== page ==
Coneflowers – Echinacea SPP.: Edible & Medicinal Uses of the Trendiest of Wild Plants

Coneflowers - Echinacea SPP.

In Chippewa,  gi’zuswe’bigwa’is meaning “it is scattering”, who hasn’t heard of coneflowers AKA echinacea? It’s one of the biggest fads in herbal medicine in recent decades. But are the claims about echinacea legit or overblown hype? Friend or fad? I’ll admit I’ve taken echinacea at the first sign of sniffles before. It’s one of if …

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Giant Hyssops – Agastache SPP.: Edible & Medicinal Uses of the Hummingbird Mint of Wild Plants

Giant Hyssops - Agastache SPP.

In Chippewa, weza’wunuckwuk meaning “yellow plant”, referring to yellow giant hyssop, we have a few native agastache in Ontario. Rarely seen in the wild, they are a popular addition to pollinator gardens and they also have edible and medicinal uses for humans! Giant hyssops (agastache SPP.) are absent from Haliburton Flora although a few are native …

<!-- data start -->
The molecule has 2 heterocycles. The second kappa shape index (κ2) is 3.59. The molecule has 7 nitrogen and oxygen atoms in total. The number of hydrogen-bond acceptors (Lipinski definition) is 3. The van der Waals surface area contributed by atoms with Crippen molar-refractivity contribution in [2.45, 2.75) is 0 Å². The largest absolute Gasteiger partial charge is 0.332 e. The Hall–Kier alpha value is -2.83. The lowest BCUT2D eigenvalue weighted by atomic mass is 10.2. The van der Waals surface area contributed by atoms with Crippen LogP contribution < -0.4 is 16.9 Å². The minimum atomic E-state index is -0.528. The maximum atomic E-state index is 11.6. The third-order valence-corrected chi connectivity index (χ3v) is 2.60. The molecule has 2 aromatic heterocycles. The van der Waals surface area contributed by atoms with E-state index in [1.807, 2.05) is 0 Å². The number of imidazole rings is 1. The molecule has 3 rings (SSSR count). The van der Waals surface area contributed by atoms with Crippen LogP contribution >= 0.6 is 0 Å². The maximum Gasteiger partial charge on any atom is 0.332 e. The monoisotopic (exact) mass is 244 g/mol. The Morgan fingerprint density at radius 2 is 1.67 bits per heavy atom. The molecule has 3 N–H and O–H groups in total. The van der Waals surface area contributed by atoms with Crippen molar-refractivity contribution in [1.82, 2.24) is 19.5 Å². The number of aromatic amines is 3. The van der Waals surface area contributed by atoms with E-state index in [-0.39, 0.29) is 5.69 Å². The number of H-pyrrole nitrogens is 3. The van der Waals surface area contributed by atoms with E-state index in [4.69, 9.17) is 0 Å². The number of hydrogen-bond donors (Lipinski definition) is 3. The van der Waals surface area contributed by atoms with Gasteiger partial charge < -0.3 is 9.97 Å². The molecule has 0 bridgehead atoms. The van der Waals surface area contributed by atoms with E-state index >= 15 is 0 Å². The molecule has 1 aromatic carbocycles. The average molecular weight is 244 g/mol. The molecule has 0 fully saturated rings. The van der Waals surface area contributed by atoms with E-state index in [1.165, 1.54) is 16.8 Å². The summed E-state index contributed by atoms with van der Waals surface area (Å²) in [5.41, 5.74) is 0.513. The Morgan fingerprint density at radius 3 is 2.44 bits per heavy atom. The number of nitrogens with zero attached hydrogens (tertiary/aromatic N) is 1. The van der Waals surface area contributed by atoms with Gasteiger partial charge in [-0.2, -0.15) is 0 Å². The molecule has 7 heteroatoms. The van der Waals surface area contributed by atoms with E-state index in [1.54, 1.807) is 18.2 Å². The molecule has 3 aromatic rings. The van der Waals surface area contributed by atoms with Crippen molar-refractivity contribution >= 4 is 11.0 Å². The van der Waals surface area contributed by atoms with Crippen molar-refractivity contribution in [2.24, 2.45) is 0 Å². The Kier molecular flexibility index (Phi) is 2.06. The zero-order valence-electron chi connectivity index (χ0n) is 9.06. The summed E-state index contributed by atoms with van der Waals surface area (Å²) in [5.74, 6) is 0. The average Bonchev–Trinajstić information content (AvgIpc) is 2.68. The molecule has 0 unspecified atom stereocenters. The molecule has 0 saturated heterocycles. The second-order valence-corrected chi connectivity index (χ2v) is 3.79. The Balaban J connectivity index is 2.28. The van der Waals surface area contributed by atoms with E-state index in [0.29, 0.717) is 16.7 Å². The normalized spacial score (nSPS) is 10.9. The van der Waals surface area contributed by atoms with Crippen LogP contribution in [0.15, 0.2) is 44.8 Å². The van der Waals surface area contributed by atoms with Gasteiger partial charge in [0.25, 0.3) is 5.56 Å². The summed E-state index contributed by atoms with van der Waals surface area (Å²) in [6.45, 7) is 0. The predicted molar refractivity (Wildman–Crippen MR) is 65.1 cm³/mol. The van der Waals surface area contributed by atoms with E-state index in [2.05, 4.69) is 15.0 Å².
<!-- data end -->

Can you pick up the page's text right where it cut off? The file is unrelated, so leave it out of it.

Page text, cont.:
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The Wood Folk Diaries: Volume 3, Chapter 2: Ladies and Pearly Everlastings

The Wood Folk Diaries: Volume 3, Chapter 2: Ladies and Pearly Everlastings

Dear Wood Folk, In 4 days our featured edible and medicinal plant will be pearly everlasting, which we’ll then go into the human uses for. But I thought it fitting to feature it as today’s pollinator host plant in our second such diary, with one of my favourite local butterflies. I rarely get the chance …

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Black Cherry – Prunus Serotina: Edible & Medicinal Uses of the Cherry Cough Drop of Wild Plants

Black cherry – Prunus serotina

In Chippewa, ikwe’mic, black cherry while perhaps the least palatable of our cherries is still a bouncin’ edible and medicinal tree. I absolutely love making stuff with it too! The scent of the sawdust – yum! Black cherry is also called rum cherry because settlers blended the fruit with rum or brandy and called the …

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